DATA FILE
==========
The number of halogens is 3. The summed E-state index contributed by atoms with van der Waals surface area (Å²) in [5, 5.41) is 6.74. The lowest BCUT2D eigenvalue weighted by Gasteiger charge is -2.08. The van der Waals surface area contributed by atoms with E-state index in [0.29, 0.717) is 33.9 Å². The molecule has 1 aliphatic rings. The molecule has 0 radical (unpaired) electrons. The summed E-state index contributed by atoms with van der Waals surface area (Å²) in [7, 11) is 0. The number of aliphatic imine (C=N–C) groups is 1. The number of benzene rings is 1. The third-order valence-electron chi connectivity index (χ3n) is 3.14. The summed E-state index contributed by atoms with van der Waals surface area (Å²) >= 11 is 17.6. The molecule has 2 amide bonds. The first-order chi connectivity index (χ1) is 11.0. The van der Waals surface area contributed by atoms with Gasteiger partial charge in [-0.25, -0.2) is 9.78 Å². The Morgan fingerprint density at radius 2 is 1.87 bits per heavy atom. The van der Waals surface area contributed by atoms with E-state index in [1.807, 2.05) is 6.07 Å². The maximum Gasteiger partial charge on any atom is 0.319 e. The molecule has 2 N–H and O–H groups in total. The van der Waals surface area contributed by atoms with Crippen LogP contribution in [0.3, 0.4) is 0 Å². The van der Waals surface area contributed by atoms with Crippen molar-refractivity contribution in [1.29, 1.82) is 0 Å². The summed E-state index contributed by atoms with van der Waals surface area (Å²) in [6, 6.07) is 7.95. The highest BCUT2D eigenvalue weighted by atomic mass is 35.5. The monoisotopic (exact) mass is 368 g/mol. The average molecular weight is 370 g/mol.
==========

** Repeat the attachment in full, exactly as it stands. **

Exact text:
The number of halogens is 3. The summed E-state index contributed by atoms with van der Waals surface area (Å²) in [5, 5.41) is 6.74. The lowest BCUT2D eigenvalue weighted by Gasteiger charge is -2.08. The van der Waals surface area contributed by atoms with E-state index in [0.29, 0.717) is 33.9 Å². The molecule has 1 aliphatic rings. The molecule has 0 radical (unpaired) electrons. The summed E-state index contributed by atoms with van der Waals surface area (Å²) in [7, 11) is 0. The number of aliphatic imine (C=N–C) groups is 1. The number of benzene rings is 1. The third-order valence-electron chi connectivity index (χ3n) is 3.14. The summed E-state index contributed by atoms with van der Waals surface area (Å²) >= 11 is 17.6. The molecule has 2 amide bonds. The first-order chi connectivity index (χ1) is 11.0. The van der Waals surface area contributed by atoms with Gasteiger partial charge in [-0.25, -0.2) is 9.78 Å². The Morgan fingerprint density at radius 2 is 1.87 bits per heavy atom. The van der Waals surface area contributed by atoms with E-state index in [1.807, 2.05) is 6.07 Å². The maximum Gasteiger partial charge on any atom is 0.319 e. The molecule has 2 N–H and O–H groups in total. The van der Waals surface area contributed by atoms with Crippen LogP contribution in [0.3, 0.4) is 0 Å². The van der Waals surface area contributed by atoms with Crippen molar-refractivity contribution in [1.29, 1.82) is 0 Å². The summed E-state index contributed by atoms with van der Waals surface area (Å²) in [6, 6.07) is 7.95. The highest BCUT2D eigenvalue weighted by atomic mass is 35.5. The monoisotopic (exact) mass is 368 g/mol. The average molecular weight is 370 g/mol.